How online training has become more open

Online training offers an incredibly diverse range of solutions, from new hire on-boarding and internal employee development pathways to on-demand consumer-facing courses, free boot camps, and even university degrees that can be completed without ever setting foot in a classroom. Current technology has put unprecedented resources at the fingertips of learners around the world.

As it happens, the popularity and accessibility of both paid and free online training have expanded alongside one another. Technological advances have allowed subject matter experts to turn their knowledge into courses that can be sold on online learning marketplaces like Teachable and Coursera ( While it would seem that the popularization of paid online training would be a step in the wrong direction, it actually has a net democratizing effect in that it serves populations that might not otherwise have had any interest or found any value in such training.

Online training providers like The Knowledge Academy focuses on professional training courses to help learners across the world upgrade their skills and improve their qualifications to meet career goals. Other business models are based on subscription services to platforms like that grant access to massive archives of learning materials, opening up the possibility of truly incorporating continuous learning into your lifestyle. And given the millennial love for knowledge, there’s a clear and eager market for these courses. A subscriber could work their way through course after course at their own pace and as interests and needs dictate for an accessible price.

Another sector provides customized online training to meet the needs of corporate clients. HR departments are scrambling to incorporate online learning materials into new hire processes and employee development programmes. This is starting to make it more feasible to hire for personality and culture fit, and upgrade employee skills on the job, rather than requiring them to make the time and financial investment to have required qualifications ahead of time, solving the skills gap while offering more opportunity to employees. These business-oriented services are becoming more open, with the rise of smart systems that can be user-configured to create custom video and learning materials without the intervention of a paid professional.

Even health and social care are beginning to dip their toes into online learning, with the likes of accredited pharmacy and first aid training courses completely online. Though some aspects of the medical field still require in-person education these barriers may not last for long. With virtual reality on the rise, the ability to teach complex medical procedures from the comfort of your home office may become a thing of the future.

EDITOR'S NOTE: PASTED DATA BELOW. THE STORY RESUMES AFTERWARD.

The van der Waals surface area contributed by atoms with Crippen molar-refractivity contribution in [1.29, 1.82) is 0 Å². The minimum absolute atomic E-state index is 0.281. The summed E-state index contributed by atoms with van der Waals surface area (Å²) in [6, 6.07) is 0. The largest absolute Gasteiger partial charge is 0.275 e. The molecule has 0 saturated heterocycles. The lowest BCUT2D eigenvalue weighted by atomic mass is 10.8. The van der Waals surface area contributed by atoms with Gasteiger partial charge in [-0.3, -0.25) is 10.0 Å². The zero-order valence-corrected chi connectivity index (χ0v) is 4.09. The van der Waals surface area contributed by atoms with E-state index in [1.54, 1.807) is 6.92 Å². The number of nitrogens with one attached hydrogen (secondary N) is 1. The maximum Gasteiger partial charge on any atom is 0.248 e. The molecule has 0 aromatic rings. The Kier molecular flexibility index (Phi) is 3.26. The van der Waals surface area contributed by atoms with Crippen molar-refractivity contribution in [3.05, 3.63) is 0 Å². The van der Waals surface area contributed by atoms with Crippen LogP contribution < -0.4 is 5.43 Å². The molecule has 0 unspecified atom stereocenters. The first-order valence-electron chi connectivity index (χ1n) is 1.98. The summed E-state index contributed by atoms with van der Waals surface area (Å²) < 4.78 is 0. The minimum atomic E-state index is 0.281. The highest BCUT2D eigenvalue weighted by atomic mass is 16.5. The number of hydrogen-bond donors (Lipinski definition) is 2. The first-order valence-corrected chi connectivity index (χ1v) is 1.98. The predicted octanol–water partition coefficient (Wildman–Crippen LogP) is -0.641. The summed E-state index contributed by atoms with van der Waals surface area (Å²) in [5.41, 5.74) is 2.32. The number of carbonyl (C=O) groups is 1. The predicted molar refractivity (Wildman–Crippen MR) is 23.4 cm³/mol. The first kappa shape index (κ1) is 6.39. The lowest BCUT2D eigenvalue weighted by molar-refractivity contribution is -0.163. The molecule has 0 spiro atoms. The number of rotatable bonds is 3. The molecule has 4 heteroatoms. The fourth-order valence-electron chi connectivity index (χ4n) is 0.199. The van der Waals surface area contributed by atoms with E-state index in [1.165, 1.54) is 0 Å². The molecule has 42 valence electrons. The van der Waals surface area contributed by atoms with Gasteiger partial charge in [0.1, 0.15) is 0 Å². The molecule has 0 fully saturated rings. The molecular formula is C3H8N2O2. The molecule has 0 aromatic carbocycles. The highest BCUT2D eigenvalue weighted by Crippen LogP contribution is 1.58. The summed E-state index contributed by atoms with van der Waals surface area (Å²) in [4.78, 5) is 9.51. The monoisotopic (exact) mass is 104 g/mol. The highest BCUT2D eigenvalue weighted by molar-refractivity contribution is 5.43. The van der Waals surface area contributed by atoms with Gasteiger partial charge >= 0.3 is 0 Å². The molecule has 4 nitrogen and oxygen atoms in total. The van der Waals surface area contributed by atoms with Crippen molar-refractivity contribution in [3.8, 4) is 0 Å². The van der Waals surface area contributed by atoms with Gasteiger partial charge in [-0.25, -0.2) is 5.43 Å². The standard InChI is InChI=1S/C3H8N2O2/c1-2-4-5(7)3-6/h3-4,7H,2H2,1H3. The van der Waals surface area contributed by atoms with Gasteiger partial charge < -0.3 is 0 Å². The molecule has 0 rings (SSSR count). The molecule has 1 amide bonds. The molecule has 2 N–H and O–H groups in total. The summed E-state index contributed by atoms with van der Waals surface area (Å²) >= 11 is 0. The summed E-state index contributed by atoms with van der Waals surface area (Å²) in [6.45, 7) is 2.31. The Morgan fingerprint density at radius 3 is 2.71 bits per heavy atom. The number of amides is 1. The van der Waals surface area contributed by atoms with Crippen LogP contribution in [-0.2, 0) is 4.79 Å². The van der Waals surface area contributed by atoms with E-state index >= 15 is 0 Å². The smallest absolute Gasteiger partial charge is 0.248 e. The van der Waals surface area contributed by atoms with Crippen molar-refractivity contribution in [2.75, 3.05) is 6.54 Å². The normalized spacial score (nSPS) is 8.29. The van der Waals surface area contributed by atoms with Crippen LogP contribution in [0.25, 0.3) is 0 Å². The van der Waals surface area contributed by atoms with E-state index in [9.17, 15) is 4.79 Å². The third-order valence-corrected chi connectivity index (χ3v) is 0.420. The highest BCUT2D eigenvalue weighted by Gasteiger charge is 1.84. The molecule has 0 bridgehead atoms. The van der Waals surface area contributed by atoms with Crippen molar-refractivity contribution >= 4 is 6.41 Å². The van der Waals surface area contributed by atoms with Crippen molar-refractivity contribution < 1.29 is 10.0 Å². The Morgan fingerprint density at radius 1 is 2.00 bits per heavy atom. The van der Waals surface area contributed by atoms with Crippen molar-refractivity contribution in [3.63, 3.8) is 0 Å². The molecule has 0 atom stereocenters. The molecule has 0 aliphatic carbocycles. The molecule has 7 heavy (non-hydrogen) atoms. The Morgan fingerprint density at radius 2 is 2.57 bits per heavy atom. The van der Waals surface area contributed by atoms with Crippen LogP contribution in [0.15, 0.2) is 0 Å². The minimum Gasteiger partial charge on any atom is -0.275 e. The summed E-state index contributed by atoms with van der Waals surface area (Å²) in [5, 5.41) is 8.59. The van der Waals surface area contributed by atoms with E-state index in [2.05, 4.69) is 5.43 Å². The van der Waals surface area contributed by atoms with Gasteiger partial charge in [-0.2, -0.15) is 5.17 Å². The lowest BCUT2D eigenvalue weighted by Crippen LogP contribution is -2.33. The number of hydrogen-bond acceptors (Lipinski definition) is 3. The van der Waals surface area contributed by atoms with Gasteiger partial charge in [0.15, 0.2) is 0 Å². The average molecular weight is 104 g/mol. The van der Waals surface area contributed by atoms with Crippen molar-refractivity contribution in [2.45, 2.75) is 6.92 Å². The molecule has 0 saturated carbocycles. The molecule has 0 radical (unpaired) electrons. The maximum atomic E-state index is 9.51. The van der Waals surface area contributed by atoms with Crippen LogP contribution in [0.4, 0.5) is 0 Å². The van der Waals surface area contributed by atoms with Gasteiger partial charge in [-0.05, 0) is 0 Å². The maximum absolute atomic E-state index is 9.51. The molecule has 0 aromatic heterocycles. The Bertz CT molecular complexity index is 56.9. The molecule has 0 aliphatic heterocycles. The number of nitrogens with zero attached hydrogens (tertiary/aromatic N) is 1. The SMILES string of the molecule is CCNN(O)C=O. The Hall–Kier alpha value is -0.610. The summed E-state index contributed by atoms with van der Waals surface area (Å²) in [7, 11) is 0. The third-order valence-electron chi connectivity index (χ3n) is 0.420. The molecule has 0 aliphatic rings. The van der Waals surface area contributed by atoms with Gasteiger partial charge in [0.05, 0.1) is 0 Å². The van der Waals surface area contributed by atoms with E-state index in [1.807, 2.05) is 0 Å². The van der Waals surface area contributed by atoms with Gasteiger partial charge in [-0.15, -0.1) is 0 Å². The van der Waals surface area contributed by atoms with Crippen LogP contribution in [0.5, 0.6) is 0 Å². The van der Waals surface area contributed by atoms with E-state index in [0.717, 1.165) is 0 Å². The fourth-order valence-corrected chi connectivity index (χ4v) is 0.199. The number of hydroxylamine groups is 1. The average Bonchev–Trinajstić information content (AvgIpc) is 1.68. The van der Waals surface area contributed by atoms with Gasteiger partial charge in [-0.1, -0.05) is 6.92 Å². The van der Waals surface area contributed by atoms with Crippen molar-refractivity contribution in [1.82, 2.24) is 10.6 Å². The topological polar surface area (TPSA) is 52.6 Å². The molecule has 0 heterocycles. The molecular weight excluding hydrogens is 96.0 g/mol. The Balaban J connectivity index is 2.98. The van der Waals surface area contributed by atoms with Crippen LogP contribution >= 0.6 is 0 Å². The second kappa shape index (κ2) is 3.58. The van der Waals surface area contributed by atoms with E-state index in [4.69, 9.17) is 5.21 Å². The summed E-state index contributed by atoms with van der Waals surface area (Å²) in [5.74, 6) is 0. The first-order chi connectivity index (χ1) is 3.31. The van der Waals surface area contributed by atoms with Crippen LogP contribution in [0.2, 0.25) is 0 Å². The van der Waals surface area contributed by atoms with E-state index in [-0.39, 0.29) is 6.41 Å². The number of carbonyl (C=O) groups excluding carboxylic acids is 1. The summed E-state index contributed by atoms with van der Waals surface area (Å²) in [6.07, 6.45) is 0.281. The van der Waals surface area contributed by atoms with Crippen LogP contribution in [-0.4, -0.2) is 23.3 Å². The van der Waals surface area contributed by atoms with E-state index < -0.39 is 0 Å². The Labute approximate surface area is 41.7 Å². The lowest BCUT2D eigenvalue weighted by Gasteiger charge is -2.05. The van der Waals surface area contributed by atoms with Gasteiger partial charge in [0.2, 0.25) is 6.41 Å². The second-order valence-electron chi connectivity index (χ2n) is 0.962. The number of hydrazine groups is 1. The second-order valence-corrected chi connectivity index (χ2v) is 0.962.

The type of training program that is getting the most attention are ones that are entirely free online training programs. Prospective students still need to invest the time and energy to learn, but tuition is no longer a barrier to gaining the skills necessary to upgrade your career, qualify for valuable jobs, and even study for higher academic qualifications. Free online training might take the form of coding boot camps like Free Code Camp with a combination of study, hands-on practice, and portfolio-enhancing projects. Dedicated students can put in the time and come out on the other end qualified to launch a rewarding career.

Traditional academic qualifications are now available online, from primary school through to post-graduate studies. In particular, the MOOC university programmes have been controversial but popular, offering introductory and higher-level university subjects for free to as many students as care to put in the time. While this democratisation of education is praiseworthy, traditional school formats remain the norm in many places.

Another aspect of online training’s accessibility is when it comes to those with barriers to traditional learning besides the financial. Vision-impaired students now have access to digital text-to-voice programs and podcast-based learning. Mobility-impaired students can study online from a location that fits their needs (unlike the traditional setting in which students had to look for student houses for rent, shift there and do the travel) without the frustration or barrier of making their way into a conventional classroom environment. Students with physical, cognitive, or emotional challenges can learn at their own pace and in a way that suits their unique needs.

Parents, caregivers, and those living in remote locations are another group that are much better served by online training than traditional formats. Studies can take place after children have gone down for a nap or to bed, and they also make advanced education and training accessible to those who would otherwise face long commutes or have to relocate.

Finally, online training is creating the opportunity for people in countries where equivalent education is not provided or is not accessible by the average person. While English-language training is the most widely available, digital tools and platforms are making it easier to access and translate learning materials from anywhere with internet access.

Online training courses provide opportunities for education at every socioeconomic level and for all ages, around the world. They can provide academic qualifications, technical and hands-on skills, and both career and recreational learning abilities. The current generation of online training reduces barriers of both ability and location to democratise knowledge and equip people to learn at their own speed, in their own way, to change their lives for the better.

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